Is debt a prison?

Have you ever wondered why people make the choices they do? Obviously, our decision-making is impacted by our upbringing, instilled values, weather, cultural preferences, and money. While money is one of the key factors that determine what we do, where we live, what we eat, and how we entertain ourselves, I want to take some time to look at this from a different angle of having money or the lack thereof – debt.

We all know that if we have less money than we would like, we cannot buy the things we would rather have. Often times, it is not a poorly structured salary (pun intended) that’s the root of the problem. It most likely started with the university degree you pursued against your own will, or perhaps the car you really needed but could not afford when you needed it. Either way, it started somewhere.

Have we been tricked by the debt?

What begins as a manageable debt can cascade into a complex web of financial and personal difficulties, encompassing almost every aspect of life. Jut think about it, the student loan you took to become a doctor and earn x amount of money may now be costing you more than you earn. Luckily for us all, expected income materialize instantly and is never delayed!


But at least you have your car. Just nobody told you that cars depreciate quickly, and the loan on a car often outlasts the vehicle’s optimal service life, leading to a cycle of renewing loans for replacement vehicles.

How to get untangled from the web of endless lifelong payments

Finding a way out of the perpetual cycle of debt is not an overnight journey but a series of deliberate steps towards financial freedom. Here are three main strategies to get started:

Create a Realistic Budget and Stick to It

  1. Create a Realistic Budget !and Stick to It!
  2. Prioritize High-Interest Debt
  3. Build an Emergency Fund

Steps to get out of the prison

1. Create a Realistic Budget and Stick to It

Budgeting is the cornerstone of financial management. A realistic budget helps you understand your income and expenses, ensuring you don’t spend more than you earn.

Track Your Spending: For one month, keep a detailed record of all your expenses, no matter how small. Use apps or a simple spreadsheet to categorize them. You’ll be surprised how many things on that list are not necessary & are like links in the chains holding you in debt
Categorize Necessities and Luxuries: Differentiate between essential expenses (like rent, groceries, and utilities) and non-essential spending (like dining out, subscriptions, and hobbies). This will help you understand what really matters and what can wait till you’re free.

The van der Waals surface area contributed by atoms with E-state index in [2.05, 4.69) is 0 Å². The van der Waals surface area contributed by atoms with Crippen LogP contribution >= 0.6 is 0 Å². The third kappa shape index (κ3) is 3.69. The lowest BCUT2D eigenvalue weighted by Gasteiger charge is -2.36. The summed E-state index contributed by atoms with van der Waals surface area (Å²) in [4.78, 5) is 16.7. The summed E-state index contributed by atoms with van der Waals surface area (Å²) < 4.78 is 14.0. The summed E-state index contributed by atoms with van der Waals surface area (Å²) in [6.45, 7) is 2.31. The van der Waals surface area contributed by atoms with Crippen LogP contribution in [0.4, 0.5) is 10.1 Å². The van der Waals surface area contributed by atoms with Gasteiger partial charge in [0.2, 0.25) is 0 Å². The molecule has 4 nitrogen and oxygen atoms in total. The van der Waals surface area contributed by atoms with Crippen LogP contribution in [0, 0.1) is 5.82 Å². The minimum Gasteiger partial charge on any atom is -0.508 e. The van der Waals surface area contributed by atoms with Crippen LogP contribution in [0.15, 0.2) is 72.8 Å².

Set Limits and Goals: Allocate specific amounts for each category based on your priorities and income. Aim to save a portion of your income each month, even if it’s small.

This could be you! (minus the smile & minus the friend in the background)

2. Prioritize High-Interest Debt

Cut the biggest beast off first. High-interest debt, such as credit card balances, can quickly spiral out of control due to compounding interest. Tackling these first will save you money in the long run.

List Your Debts: Make a comprehensive list of all your debts, including the interest rates and minimum payments.
Focus on High-Interest Debt: Pay more than the minimum payment on your highest-interest debt while maintaining minimum payments on others.
Use the Debt Avalanche Method: This method prioritizes paying off debts with the highest interest rates first, reducing the total interest you pay over time.

3. Build an Emergency Fund

An emergency fund acts as a financial safety net, preventing you from relying on credit cards or loans in unforeseen situations. So when **stuff hits the fan, you’re not going to push yourself deeper into the bottomless pit.

Set a Target Amount: Aim to save at least three to six months’ worth of living expenses. Classic tip that seems unrealistic to reach, but cut down on those daily coffees in your list and you can start providing some buffer room when you need breathing space.
Automate Savings: Set up automatic transfers to a separate savings account each month to ensure consistent contributions.
Start Small: Begin with small, achievable savings goals and gradually increase the amount as your financial situation improves.

Put technology to good use

In today’s digital age, technology can be a powerful ally in managing your finances effectively. Here are some tools that can help:

Budgeting Apps: Apps like Mint, YNAB (You Need A Budget), and PocketGuard can help you track spending, create budgets, and set financial goals.

Debt Repayment Calculators: Tools like or the Snowball Debt Calculator help you create and manage a debt repayment plan.

Savings Apps: Apps like Acorns, Digit, and Qapital automatically save small amounts of money for you, making it easier to build your emergency fund.

Investment Platforms: Use platforms like Robinhood, Betterment, or Vanguard to start investing and growing your wealth once your debt is under control.

Expense Trackers: Tools like Expensify or Wally help you keep track of receipts, categorize expenses, and manage your spending more efficiently.

By implementing these strategies and leveraging technology, you can begin to untangle yourself from the web of endless lifelong payments, paving the way to financial freedom and stability. Remember, the journey to financial independence is a marathon, not a sprint. Consistency, discipline, and informed decision-making are key to achieving your financial goals.

Moral of the Story

Even though it’s most likely not your fault that the world we live in incentivizes debt and living off finances you don’t have to reach that “next stage” of your life, you are still the one holding the hot potato. It’s time to throw it out and reclaim your freedom. The longer you hold it, the more it will burn you.

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